NFL Power Rankings: The 20 Worst Coaches in NFL History

Trae ThompsonSenior Analyst IMarch 14, 2011

NFL Power Rankings: The 20 Worst Coaches in NFL History

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    DALLAS - SEPTEMBER 15:  Dave Campo head coach of the Dallas Cowboys walks off the field after the win over the Tennessee Titans on September 15, 2002 at Texas Stadium in Dallas, Texas.   The Cowboys defeat the Titans 21-13.  (Photo by Ronald Martinez/Gett
    Ronald Martinez/Getty Images

    I've got the Kevlar on and I'm ready for the shrapnel to fly.

    I don't think you can argue with this bunch, though. They're simply awful.

    When you look back over the course of NFL history, there have been some dreadful coaches.

    Unfortunately, many have come from the college ranks, believing they had the magic and the ability to succeed at the next level. We all know, of course, that only one has really done that.

    On this list, you'll also find countless examples that prove some coaches are meant to be just coordinators. That's fine. Just wish they would've owned up to it sooner.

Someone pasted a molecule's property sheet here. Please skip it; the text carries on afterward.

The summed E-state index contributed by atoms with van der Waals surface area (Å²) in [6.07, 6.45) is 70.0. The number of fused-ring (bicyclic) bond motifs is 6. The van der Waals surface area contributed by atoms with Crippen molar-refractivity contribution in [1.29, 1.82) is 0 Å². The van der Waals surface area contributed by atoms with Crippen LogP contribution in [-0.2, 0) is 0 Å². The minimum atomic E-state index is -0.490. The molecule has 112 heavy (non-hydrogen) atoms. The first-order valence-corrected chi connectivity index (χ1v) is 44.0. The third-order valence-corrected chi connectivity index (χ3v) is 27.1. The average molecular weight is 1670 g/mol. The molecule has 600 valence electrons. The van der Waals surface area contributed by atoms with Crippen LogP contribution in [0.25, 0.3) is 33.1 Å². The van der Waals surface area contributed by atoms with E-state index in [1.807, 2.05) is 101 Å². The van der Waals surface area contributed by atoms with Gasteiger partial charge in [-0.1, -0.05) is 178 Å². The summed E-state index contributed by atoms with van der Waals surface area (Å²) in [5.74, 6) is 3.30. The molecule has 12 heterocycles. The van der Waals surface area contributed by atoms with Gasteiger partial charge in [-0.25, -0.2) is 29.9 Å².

This ought to be fun. Here are the 20 worst coaches in NFL history.

20. Brad Childress

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    MINNEAPOLIS - NOVEMBER 21:  Head coach Brad Childress of the Minnesota Vikings on the sidelines against the Green Bay Packers at the Hubert H. Humphrey Metrodome on November 21, 2010 in Minneapolis, Minnesota.  (Photo by Matthew Stockman/Getty Images)
    Matthew Stockman/Getty Images

    Childress had everything he needed there in Minnesota.

    Incredible quarterback? Check. Superstar running back? Check. Tough defense? Got that too.